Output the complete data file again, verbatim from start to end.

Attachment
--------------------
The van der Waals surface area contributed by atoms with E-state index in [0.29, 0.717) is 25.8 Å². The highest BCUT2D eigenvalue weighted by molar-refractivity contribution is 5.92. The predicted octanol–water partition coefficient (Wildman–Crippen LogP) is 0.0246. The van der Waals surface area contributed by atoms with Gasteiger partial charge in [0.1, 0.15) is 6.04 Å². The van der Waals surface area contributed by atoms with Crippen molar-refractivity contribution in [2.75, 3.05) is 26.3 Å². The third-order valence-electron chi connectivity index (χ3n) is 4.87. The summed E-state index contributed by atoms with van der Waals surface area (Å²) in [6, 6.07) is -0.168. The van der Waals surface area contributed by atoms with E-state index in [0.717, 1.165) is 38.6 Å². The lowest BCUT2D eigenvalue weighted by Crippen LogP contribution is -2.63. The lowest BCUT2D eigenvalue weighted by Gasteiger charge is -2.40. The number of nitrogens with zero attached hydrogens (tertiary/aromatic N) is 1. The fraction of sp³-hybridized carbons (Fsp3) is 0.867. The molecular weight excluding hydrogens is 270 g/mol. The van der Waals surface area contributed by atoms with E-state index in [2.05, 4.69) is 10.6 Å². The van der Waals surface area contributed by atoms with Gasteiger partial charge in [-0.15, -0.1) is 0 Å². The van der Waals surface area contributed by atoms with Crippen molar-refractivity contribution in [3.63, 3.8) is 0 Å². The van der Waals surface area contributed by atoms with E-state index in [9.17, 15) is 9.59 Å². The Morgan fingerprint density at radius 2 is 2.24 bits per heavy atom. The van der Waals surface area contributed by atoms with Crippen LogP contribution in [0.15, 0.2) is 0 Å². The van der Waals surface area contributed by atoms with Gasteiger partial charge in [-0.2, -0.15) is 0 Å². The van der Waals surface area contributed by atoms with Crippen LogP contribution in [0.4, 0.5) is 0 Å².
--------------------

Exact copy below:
The van der Waals surface area contributed by atoms with E-state index in [0.29, 0.717) is 25.8 Å². The highest BCUT2D eigenvalue weighted by molar-refractivity contribution is 5.92. The predicted octanol–water partition coefficient (Wildman–Crippen LogP) is 0.0246. The van der Waals surface area contributed by atoms with Gasteiger partial charge in [0.1, 0.15) is 6.04 Å². The van der Waals surface area contributed by atoms with Crippen molar-refractivity contribution in [2.75, 3.05) is 26.3 Å². The third-order valence-electron chi connectivity index (χ3n) is 4.87. The summed E-state index contributed by atoms with van der Waals surface area (Å²) in [6, 6.07) is -0.168. The van der Waals surface area contributed by atoms with E-state index in [0.717, 1.165) is 38.6 Å². The lowest BCUT2D eigenvalue weighted by Crippen LogP contribution is -2.63. The lowest BCUT2D eigenvalue weighted by Gasteiger charge is -2.40. The number of nitrogens with zero attached hydrogens (tertiary/aromatic N) is 1. The fraction of sp³-hybridized carbons (Fsp3) is 0.867. The molecular weight excluding hydrogens is 270 g/mol. The van der Waals surface area contributed by atoms with E-state index in [2.05, 4.69) is 10.6 Å². The van der Waals surface area contributed by atoms with Gasteiger partial charge in [-0.15, -0.1) is 0 Å². The van der Waals surface area contributed by atoms with Crippen molar-refractivity contribution in [3.63, 3.8) is 0 Å². The van der Waals surface area contributed by atoms with E-state index in [9.17, 15) is 9.59 Å². The Morgan fingerprint density at radius 2 is 2.24 bits per heavy atom. The van der Waals surface area contributed by atoms with Crippen LogP contribution in [0.15, 0.2) is 0 Å². The van der Waals surface area contributed by atoms with Gasteiger partial charge in [-0.2, -0.15) is 0 Å². The van der Waals surface area contributed by atoms with Crippen LogP contribution in [0.4, 0.5) is 0 Å².